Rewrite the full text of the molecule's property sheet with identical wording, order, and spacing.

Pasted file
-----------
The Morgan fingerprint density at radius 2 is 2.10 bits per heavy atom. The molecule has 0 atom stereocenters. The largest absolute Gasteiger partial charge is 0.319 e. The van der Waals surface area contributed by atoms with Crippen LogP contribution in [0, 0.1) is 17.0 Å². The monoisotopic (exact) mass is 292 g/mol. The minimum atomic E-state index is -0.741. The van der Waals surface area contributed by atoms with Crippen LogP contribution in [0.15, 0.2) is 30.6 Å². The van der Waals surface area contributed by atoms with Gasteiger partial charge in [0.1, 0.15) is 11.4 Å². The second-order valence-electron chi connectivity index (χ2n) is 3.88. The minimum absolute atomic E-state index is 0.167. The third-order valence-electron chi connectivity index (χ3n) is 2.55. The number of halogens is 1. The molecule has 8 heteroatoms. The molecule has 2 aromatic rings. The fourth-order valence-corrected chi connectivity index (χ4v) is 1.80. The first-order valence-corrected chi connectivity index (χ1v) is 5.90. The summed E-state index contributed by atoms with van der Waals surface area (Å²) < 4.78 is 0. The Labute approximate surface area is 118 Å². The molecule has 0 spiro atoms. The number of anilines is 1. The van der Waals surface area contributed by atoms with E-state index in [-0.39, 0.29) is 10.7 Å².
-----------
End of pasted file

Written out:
The Morgan fingerprint density at radius 2 is 2.10 bits per heavy atom. The molecule has 0 atom stereocenters. The largest absolute Gasteiger partial charge is 0.319 e. The van der Waals surface area contributed by atoms with Crippen LogP contribution in [0, 0.1) is 17.0 Å². The monoisotopic (exact) mass is 292 g/mol. The minimum atomic E-state index is -0.741. The van der Waals surface area contributed by atoms with Crippen LogP contribution in [0.15, 0.2) is 30.6 Å². The van der Waals surface area contributed by atoms with Gasteiger partial charge in [0.1, 0.15) is 11.4 Å². The second-order valence-electron chi connectivity index (χ2n) is 3.88. The minimum absolute atomic E-state index is 0.167. The third-order valence-electron chi connectivity index (χ3n) is 2.55. The number of halogens is 1. The molecule has 8 heteroatoms. The molecule has 2 aromatic rings. The fourth-order valence-corrected chi connectivity index (χ4v) is 1.80. The first-order valence-corrected chi connectivity index (χ1v) is 5.90. The summed E-state index contributed by atoms with van der Waals surface area (Å²) < 4.78 is 0. The Labute approximate surface area is 118 Å². The molecule has 0 spiro atoms. The number of anilines is 1. The van der Waals surface area contributed by atoms with E-state index in [-0.39, 0.29) is 10.7 Å².